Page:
Raising a Daughter in a Detroit Squatting Community

March 19, 2015, 6:43 a.m.

DE­TROT—It takes a lot of wood to heat the battered, two-story bun­ga­low where Mary Wil­bur lives with her 17-year-old daugh­ter. To shower, they heat a pot of wa­ter on a wood-burn­ing stove and rinse off in the bathtub.

Neither one knows who owns the 1920s-era house they moved in­to two years ago. Wil­bur had just gone through a di­vorce at the time and had lost her home in Cent­ral Michigan to fore­clos­ure. But she felt ac­cep­ted in the off­beat De­troit com­munity of squat­ters, artists, and act­iv­ists known as Fire­weed Uni­verse City. Like many of her neigh­bors, Wil­bur simply moved in­to one of the 50,000 empty build­ings scattered throughout De­troit.

Sure, it’s been tough, Wil­bur says. Es­pe­cially in the winter, when they have to keep the tap wa­ter run­ning to pre­vent pipes from freez­ing. And the ceil­ing is sag­ging. Then there was the time a group of teens broke in­to the house and robbed Wil­bur at gun­point. She im­me­di­ately in­stalled doors with met­al bars. Des­pite all this, it feels like home.

“I feel like this is a man­sion, kind of,” says Wil­bur, a 46-year-old home­maker known in the neigh­bor­hood as Mama Mary. “Houses that are left empty, they just get trashed and ruined. I’m glad that we were able to save this one from that fate, so far.”

So far.

Squat­ters like Claire and her moth­er once had leg­al pro­tec­tion in De­troit, which re­quired homeown­ers to go through the evic­tion pro­cess to kick them out. That all changed in Septem­ber with a new law al­low­ing po­lice to ar­rest squat­ters and throw them out on the spot.

That ter­ri­fies Wil­bur.

“I don’t want them to come in and just load our be­loved things onto the street,” says Wil­bur. “That would just about kill me.”

Her daugh­ter, Claire, doesn’t seem to mind the setup. She chose to move in with her mom in De­troit in­stead of stay­ing with her fath­er.

Though it’s un­clear how many squat­ters live in the city, they oc­cupy at least 10 va­cant houses along Golden Gate Street, where Wil­bur lives. It’s part of the Grixdale Farms neigh­bor­hood, once a hot­bed of drug crime and now a par­tial waste­land of more than 500 va­cant build­ings.

A hand­ful of bo­hemi­ans—who are mostly white—began mov­ing in­to some of these houses four years ago with the idea of build­ing a self-sus­tain­ing com­munity from the rubble. They planted com­munity gar­dens, opened a bi­cycle col­lect­ive, and painted crum­bling houses in splashes of pink, purple, and red. The house next to Wil­bur’s even has a slide from the roof to the ground.

“Wel­come 2 Fire­weed Uni­verse City: We are a self-sus­tain­ing com­munity of con­scious­ness,” reads a hand-painted sign out front.

Long­time res­id­ents of the pre­dom­in­antly Afric­an-Amer­ic­an neigh­bor­hood eyed the new­comers sus­pi­ciously at first. A few neigh­bors even called the cops when their weekly bon­fire drum circle got too rowdy. But a homeown­er two streets down had nev­er heard of the ec­lect­ic com­munity.

Wil­bur is very aware of her white skin col­or and the ra­cial ten­sions that still ex­ist in De­troit. Some might even say she’s a part of the white gentri­fic­a­tion of De­troit, she said.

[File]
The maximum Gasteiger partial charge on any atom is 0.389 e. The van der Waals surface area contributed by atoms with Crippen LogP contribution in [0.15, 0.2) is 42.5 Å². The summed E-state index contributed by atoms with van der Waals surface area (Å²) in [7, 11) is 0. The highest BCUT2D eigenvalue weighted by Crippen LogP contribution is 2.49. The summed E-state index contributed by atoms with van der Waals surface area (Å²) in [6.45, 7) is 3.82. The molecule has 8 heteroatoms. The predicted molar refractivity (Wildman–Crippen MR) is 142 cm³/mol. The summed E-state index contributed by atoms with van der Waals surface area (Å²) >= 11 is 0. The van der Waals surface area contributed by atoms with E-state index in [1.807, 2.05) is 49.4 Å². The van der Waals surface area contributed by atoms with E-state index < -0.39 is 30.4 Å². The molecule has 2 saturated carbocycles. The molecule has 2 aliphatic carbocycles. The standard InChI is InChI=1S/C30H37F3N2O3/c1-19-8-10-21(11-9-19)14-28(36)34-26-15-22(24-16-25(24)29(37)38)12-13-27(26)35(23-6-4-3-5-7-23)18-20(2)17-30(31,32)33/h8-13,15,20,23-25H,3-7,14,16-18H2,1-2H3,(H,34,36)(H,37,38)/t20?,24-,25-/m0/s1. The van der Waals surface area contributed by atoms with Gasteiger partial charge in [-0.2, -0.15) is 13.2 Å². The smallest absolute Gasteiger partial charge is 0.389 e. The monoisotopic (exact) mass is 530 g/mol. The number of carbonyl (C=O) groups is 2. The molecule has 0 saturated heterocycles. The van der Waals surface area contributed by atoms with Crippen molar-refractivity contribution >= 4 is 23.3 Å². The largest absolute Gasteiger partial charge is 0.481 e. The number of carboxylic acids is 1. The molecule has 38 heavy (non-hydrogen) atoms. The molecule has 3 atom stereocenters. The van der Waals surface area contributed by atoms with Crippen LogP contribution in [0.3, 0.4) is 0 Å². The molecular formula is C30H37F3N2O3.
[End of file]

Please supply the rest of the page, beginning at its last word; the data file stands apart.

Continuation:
“I guess, in some way, I am,” says Wil­bur, who sports long dread­locks and glasses. “I know at first people prob­ably wer­en’t happy to see us. But things are chan­ging. I think every­one is start­ing to see that we are mak­ing this a bet­ter place.”

Wil­bur and her daugh­ter col­lect used cloth­ing and items for the “Free Store” they opened in an empty house across the street. Any­one can stop by and take any­thing. The city re­cently tore down the house, so they are look­ing for a new loc­a­tion for the store. Wil­bur also runs one of the com­munity gar­dens and shows kids in the neigh­bor­hood how to grow their own food on over­grown plots of land.

A month ago, a no­tice on Wil­bur’s door said that the homeown­ers were past due on their prop­erty taxes and that the county would soon place the house on pub­lic auc­tion. She checked in­to the op­tion of buy­ing an­oth­er house in Fire­weed that was also up for auc­tion. The prob­lem is that Wil­bur is a home­maker, and her only in­come is a small al­i­mony check. Claire helped her cre­ate a Go­FundMe page on­line to see if they could raise about $9,000 to buy the house. They only got $1,194.

“That bummed me out,” says Wil­bur. “I think it’s a sign that I have to work harder to be able to get this house.”

She plans to go to the Wayne County Treas­urer’s Of­fice to see if she can buy her cur­rent place be­fore it goes up for auc­tion. A search of prop­erty-tax re­cords shows that the homeown­ers haven’t paid their tax bill since 2011 and now owe $7,453.64 in back taxes and in­terest.

Wil­bur doesn’t have that kind of money, she says, but maybe the county will cut her a deal. It’s not like de­mand is high for old, derel­ict homes in De­troit, she says. And she and Claire can’t ima­gine liv­ing any­where but Fire­weed.

“I did feel for the longest time that I was a freak for squat­ting in this house and liv­ing with wood stoves,” Wil­bur says. “But I real­ized that every­body around here is liv­ing that way. I felt that I was dif­fer­ent, but really I’m the same as every­one else.”

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